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retting plants for fibre  RSS feed

 
r ranson
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Like the strings hidden in a stick of celery, many plants contain fibres within the stem or leaf.  In some plants, these fibres can be used to make clothing. We call these 'bast fibres' and my local bast fibres are nettles, flax, and a handful of others.

There is a 'glue' that holds the fibres in place, this is usually pectin and to get rid of this glue, we can use chemicals, machines or my personal favourite bacteria.  When we use bacteria, it's called retting.  A bit like making sauerkraut - retting is a controlled rotting and it can be done several different ways.  Sometimes we submerge the plants in water and let anaerobic bacteria do its thing.  Sometimes we use aerobic (air loving) bacteria.  Each has a different effect on the fibre.  Water retting is fastest but it can contaminate waterways when done on a large scale. 


My favourite is dew retting.  This method is slowest, but it also has the least eco-impact of all the retting methods.  It also produces the finest flax fibre.  For this, we lay the plant straw or leaves on the grass, and the dew moistens it every morning and the environmental factors work together to break down the pectins. 

dew retting plant stems and leaves for fibre


This year, I am trying something new and putting out several different plant fibres.  I have my regular fibre flax, ornamental flax, stinging nettles and New Zealand Flax.  I don't know what's going to work or not, but it's worthwhile trying it to find out.  But because I'm doing so many different kinds of flax, I'm keeping them in bundles instead of spreading them out like I would normally. 

fibre flax - long streight stems make it easy to produce linen


ornimental flax is shorter, and has more branches


stinging nettles


new zealand flax


These flax are part of my linen landrace project.



Some more information on retting.

http://www.wildfibres.co.uk/html/retting_flax.html

https://flaxtolinenvictoriabc.blogspot.ca/p/blog-page.html



https://www.richters.com/show.cgi?page=InfoSheets/d2701.html

Water retting
 
David Livingston
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I am looking forward to seeing how you get on with nettles . It's the one plant I can grow with ease unfortunately it's perennial also unfortunately .
I assume even more unfortunately that the taller the better
I also like the dew idea as it's free and seems like less work

David
 
r ranson
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I'm curious about the nettles too.  Looking at historical accounts, there seem to be about 50 different ways to process the fibre from them.  It's going to be a lot of trial and error.  This is the way I want them to work because that's what I'm already used to.

However, the thicker the stem, the faster the ret.  I need to keep a close eye on the nettles so that they don't over ret. 
 
David Livingston
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I wonder about that . Nettles seem on the face of it a much easier crop than the others , it grows fast I suspect I could get two crops a year , it's perennial . Where I live there is so much pollution from my neighbors cows it grows very well fertilizer not needed .
Why is it not utilized more ?

David
 
Amit Enventres
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Anyone try milkweed aka as butterfly weed? It supposedly has fibers like flax and also has a cotton around the seeds. The monarchs eat the plant, but not enough to affect yields. They leave by the time us in the North would harvest the fiber. It's perrenial and spreads by seed and root. It's native and some varieties can be weedy, but all also have pretty flowers. I'm planting out a bunch in my tree lawn and am curious if anyone else has tried to process it this way. I'm wondering if there freeze and thaw of fall will also process it and how long that will take.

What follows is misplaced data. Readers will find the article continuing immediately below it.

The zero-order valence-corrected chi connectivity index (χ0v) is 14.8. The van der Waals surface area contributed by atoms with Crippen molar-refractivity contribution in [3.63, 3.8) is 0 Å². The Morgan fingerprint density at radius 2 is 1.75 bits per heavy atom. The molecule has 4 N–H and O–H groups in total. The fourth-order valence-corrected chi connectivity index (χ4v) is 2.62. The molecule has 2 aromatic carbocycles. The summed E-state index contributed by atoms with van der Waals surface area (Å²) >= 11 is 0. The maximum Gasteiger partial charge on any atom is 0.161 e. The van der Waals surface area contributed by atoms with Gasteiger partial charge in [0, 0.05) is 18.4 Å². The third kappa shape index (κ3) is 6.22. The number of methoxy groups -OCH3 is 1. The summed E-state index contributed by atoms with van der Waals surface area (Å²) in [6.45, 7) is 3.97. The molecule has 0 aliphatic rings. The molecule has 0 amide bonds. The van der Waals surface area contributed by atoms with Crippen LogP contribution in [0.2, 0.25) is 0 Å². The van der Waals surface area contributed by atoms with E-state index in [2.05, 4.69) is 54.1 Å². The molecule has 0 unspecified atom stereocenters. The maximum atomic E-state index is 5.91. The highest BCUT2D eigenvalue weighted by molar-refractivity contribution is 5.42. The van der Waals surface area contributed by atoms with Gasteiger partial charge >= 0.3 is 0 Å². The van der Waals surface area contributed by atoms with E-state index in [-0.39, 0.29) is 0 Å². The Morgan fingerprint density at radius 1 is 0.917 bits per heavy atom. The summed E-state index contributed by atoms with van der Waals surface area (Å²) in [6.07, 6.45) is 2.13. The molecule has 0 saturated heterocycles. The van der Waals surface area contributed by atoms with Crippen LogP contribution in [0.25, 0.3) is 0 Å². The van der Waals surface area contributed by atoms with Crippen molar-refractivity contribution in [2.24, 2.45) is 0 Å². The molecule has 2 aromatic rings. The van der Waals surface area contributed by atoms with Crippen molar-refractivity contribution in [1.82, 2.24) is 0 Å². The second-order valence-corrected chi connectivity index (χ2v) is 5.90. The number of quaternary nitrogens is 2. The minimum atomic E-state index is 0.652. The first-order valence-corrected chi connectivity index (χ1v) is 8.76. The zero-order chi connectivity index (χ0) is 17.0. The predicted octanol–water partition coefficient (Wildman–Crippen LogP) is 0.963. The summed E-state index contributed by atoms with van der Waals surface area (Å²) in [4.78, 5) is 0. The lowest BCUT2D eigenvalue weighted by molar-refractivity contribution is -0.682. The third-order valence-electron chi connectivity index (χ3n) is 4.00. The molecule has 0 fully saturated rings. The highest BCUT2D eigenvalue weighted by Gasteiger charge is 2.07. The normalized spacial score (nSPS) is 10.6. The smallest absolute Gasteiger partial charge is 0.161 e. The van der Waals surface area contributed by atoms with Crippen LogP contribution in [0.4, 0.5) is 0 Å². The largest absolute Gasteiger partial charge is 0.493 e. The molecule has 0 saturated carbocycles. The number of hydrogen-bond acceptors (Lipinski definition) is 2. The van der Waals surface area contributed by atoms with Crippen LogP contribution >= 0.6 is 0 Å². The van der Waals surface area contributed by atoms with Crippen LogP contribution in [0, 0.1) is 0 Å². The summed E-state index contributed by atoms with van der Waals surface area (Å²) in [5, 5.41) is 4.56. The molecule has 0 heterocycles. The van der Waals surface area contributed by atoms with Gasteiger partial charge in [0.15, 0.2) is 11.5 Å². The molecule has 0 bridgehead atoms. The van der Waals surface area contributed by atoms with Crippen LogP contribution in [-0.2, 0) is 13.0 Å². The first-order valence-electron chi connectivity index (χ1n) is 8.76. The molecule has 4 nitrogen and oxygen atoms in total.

Judith Browning
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Great information Raven...very interesting and it will be fun to watch your results. 

Back when I would read something and have to try it for myself, I used this dew method to ret iris and gladiolas leaves...It worked very well and I made a nice little basket that I kept for years (it's gone now).   I remember it as 'retting' but it may have been just a way of softening the leaves for use as there was no separation of fibers, the leaves were still whole in the end.

Now, I thoroughly enjoy reading about others adventures in these sort of things and don't feel like I need to try it all for myself...thanks so much for all of your interesting topics
 
Maureen Atsali
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I am a bit scared by the amount of work this seems to require.  I tried retting some sunhemp, but I must have done it wrong because I didn't get any fiber. (Sunhemp is s tropical legume, but supposably its used as a fiber crop in India, hence the name.)

I have found stinging nettle in the swamp.  How do you harvest it?  Are the fibers fine enough for clothing?
 
r ranson
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Retting, especially dew retting, is really easy.  I lay the stuff on the grass, flip them every few days, and wait.

When it's done well, it makes all the next steps in fibre processing easy too.  Unfortunately getting the timing right takes experience to learn.  What I'm going to try this year is to bring in a few stems at different times so I can see what it's like.  Some early, some late.  Just gather experience for next year's bigger projects.


Nettles are possibly the finest of the bast fibres.  They can be a lot finer than linen and in many medieval garments are indistinguishable from linen except by high power microscope. 

There are so many historical accounts on how to harvest nettles, none of which go into detail because people assumed everyone already knew how.  There are still a few modern cultures that harvest nettles too, but their method seems very different than what I expected.  To try some of these different methods, we have a nettle-a-long going.  It's a perennial conversation which will keep going so long as anyone's interested. 
 
Joseph Lofthouse